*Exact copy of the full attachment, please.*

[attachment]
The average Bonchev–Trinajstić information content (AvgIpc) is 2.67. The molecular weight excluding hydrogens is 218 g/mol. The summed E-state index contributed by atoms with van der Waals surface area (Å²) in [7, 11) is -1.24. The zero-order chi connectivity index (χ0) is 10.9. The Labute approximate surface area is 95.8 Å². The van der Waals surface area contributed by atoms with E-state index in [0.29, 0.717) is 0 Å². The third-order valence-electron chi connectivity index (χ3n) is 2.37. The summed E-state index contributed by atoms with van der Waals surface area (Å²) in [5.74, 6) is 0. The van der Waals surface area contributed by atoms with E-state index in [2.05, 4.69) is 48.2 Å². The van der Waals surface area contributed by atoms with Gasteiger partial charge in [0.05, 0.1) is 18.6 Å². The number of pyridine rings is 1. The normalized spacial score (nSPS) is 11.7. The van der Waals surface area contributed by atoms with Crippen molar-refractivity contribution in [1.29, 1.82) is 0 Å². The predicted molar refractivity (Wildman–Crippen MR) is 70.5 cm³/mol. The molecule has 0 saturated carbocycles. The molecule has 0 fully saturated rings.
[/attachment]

The average Bonchev–Trinajstić information content (AvgIpc) is 2.67. The molecular weight excluding hydrogens is 218 g/mol. The summed E-state index contributed by atoms with van der Waals surface area (Å²) in [7, 11) is -1.24. The zero-order chi connectivity index (χ0) is 10.9. The Labute approximate surface area is 95.8 Å². The van der Waals surface area contributed by atoms with E-state index in [0.29, 0.717) is 0 Å². The third-order valence-electron chi connectivity index (χ3n) is 2.37. The summed E-state index contributed by atoms with van der Waals surface area (Å²) in [5.74, 6) is 0. The van der Waals surface area contributed by atoms with E-state index in [2.05, 4.69) is 48.2 Å². The van der Waals surface area contributed by atoms with Gasteiger partial charge in [0.05, 0.1) is 18.6 Å². The number of pyridine rings is 1. The normalized spacial score (nSPS) is 11.7. The van der Waals surface area contributed by atoms with Crippen molar-refractivity contribution in [1.29, 1.82) is 0 Å². The predicted molar refractivity (Wildman–Crippen MR) is 70.5 cm³/mol. The molecule has 0 saturated carbocycles. The molecule has 0 fully saturated rings.